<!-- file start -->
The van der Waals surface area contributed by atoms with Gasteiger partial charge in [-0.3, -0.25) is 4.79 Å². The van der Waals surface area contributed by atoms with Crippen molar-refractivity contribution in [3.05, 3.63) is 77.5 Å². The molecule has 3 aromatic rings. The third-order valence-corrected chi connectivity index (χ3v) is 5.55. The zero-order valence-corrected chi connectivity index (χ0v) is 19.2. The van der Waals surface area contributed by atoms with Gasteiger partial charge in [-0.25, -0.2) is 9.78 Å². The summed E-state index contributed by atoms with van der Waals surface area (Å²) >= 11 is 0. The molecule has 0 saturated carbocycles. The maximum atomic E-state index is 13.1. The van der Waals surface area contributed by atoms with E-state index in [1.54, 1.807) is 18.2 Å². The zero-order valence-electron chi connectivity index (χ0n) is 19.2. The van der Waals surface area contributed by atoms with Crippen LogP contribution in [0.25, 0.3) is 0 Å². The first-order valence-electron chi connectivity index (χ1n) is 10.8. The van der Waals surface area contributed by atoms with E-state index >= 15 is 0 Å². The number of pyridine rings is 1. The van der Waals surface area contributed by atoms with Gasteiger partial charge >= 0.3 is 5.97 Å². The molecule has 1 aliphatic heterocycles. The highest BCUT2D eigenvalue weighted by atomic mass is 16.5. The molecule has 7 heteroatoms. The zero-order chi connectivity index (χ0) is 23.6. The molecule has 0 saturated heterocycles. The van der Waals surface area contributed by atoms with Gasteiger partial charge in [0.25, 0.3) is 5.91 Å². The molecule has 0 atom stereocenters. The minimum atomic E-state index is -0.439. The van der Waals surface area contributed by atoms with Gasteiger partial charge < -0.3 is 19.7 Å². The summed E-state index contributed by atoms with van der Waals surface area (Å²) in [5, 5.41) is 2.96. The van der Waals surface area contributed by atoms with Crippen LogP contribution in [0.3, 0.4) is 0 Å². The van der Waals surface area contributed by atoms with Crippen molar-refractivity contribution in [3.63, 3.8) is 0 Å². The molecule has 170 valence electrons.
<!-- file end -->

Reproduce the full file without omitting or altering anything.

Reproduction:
The van der Waals surface area contributed by atoms with Gasteiger partial charge in [-0.3, -0.25) is 4.79 Å². The van der Waals surface area contributed by atoms with Crippen molar-refractivity contribution in [3.05, 3.63) is 77.5 Å². The molecule has 3 aromatic rings. The third-order valence-corrected chi connectivity index (χ3v) is 5.55. The zero-order valence-corrected chi connectivity index (χ0v) is 19.2. The van der Waals surface area contributed by atoms with Gasteiger partial charge in [-0.25, -0.2) is 9.78 Å². The summed E-state index contributed by atoms with van der Waals surface area (Å²) >= 11 is 0. The molecule has 0 saturated carbocycles. The maximum atomic E-state index is 13.1. The van der Waals surface area contributed by atoms with E-state index in [1.54, 1.807) is 18.2 Å². The zero-order valence-electron chi connectivity index (χ0n) is 19.2. The van der Waals surface area contributed by atoms with Crippen LogP contribution in [0.25, 0.3) is 0 Å². The first-order valence-electron chi connectivity index (χ1n) is 10.8. The van der Waals surface area contributed by atoms with E-state index >= 15 is 0 Å². The number of pyridine rings is 1. The van der Waals surface area contributed by atoms with Gasteiger partial charge >= 0.3 is 5.97 Å². The molecule has 1 aliphatic heterocycles. The highest BCUT2D eigenvalue weighted by atomic mass is 16.5. The molecule has 7 heteroatoms. The zero-order chi connectivity index (χ0) is 23.6. The molecule has 0 saturated heterocycles. The van der Waals surface area contributed by atoms with Gasteiger partial charge in [0.25, 0.3) is 5.91 Å². The molecule has 0 atom stereocenters. The minimum atomic E-state index is -0.439. The van der Waals surface area contributed by atoms with Gasteiger partial charge < -0.3 is 19.7 Å². The summed E-state index contributed by atoms with van der Waals surface area (Å²) in [5, 5.41) is 2.96. The van der Waals surface area contributed by atoms with Crippen LogP contribution in [0.3, 0.4) is 0 Å². The van der Waals surface area contributed by atoms with Crippen molar-refractivity contribution in [3.63, 3.8) is 0 Å². The molecule has 170 valence electrons.